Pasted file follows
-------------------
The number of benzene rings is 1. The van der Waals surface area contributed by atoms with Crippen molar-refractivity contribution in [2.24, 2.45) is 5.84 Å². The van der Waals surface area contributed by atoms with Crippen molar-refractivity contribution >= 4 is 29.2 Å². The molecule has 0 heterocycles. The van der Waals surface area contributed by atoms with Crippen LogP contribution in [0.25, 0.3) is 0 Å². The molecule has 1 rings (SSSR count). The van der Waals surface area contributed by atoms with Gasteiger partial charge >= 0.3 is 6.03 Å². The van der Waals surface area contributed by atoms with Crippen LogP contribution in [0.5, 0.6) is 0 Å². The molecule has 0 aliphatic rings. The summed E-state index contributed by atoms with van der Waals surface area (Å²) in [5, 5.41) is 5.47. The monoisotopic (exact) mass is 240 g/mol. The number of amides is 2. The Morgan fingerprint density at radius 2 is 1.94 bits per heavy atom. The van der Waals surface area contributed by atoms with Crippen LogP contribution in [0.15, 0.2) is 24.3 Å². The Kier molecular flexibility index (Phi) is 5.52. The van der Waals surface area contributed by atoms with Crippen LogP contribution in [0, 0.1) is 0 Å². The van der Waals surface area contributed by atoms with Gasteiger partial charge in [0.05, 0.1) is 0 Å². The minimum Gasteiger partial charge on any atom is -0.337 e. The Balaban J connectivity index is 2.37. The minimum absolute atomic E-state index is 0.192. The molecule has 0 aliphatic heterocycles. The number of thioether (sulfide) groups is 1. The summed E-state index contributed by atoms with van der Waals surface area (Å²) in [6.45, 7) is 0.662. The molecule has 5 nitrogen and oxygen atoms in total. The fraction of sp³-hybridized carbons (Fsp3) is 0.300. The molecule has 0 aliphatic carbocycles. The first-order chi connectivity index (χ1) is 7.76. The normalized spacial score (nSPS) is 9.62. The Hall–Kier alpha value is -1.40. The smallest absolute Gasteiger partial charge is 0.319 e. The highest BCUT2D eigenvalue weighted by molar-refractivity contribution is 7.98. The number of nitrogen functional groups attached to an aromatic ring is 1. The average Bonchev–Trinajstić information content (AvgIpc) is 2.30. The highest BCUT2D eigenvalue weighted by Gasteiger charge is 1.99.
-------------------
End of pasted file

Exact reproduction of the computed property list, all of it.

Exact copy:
The number of benzene rings is 1. The van der Waals surface area contributed by atoms with Crippen molar-refractivity contribution in [2.24, 2.45) is 5.84 Å². The van der Waals surface area contributed by atoms with Crippen molar-refractivity contribution >= 4 is 29.2 Å². The molecule has 0 heterocycles. The van der Waals surface area contributed by atoms with Crippen LogP contribution in [0.25, 0.3) is 0 Å². The molecule has 1 rings (SSSR count). The van der Waals surface area contributed by atoms with Gasteiger partial charge >= 0.3 is 6.03 Å². The van der Waals surface area contributed by atoms with Crippen LogP contribution in [0.5, 0.6) is 0 Å². The molecule has 0 aliphatic rings. The summed E-state index contributed by atoms with van der Waals surface area (Å²) in [5, 5.41) is 5.47. The monoisotopic (exact) mass is 240 g/mol. The number of amides is 2. The Morgan fingerprint density at radius 2 is 1.94 bits per heavy atom. The van der Waals surface area contributed by atoms with Crippen LogP contribution in [0.15, 0.2) is 24.3 Å². The Kier molecular flexibility index (Phi) is 5.52. The van der Waals surface area contributed by atoms with Crippen LogP contribution in [0, 0.1) is 0 Å². The van der Waals surface area contributed by atoms with Gasteiger partial charge in [0.05, 0.1) is 0 Å². The minimum Gasteiger partial charge on any atom is -0.337 e. The Balaban J connectivity index is 2.37. The minimum absolute atomic E-state index is 0.192. The molecule has 0 aliphatic heterocycles. The number of thioether (sulfide) groups is 1. The summed E-state index contributed by atoms with van der Waals surface area (Å²) in [6.45, 7) is 0.662. The molecule has 5 nitrogen and oxygen atoms in total. The fraction of sp³-hybridized carbons (Fsp3) is 0.300. The molecule has 0 aliphatic carbocycles. The first-order chi connectivity index (χ1) is 7.76. The normalized spacial score (nSPS) is 9.62. The Hall–Kier alpha value is -1.40. The smallest absolute Gasteiger partial charge is 0.319 e. The highest BCUT2D eigenvalue weighted by molar-refractivity contribution is 7.98. The number of nitrogen functional groups attached to an aromatic ring is 1. The average Bonchev–Trinajstić information content (AvgIpc) is 2.30. The highest BCUT2D eigenvalue weighted by Gasteiger charge is 1.99.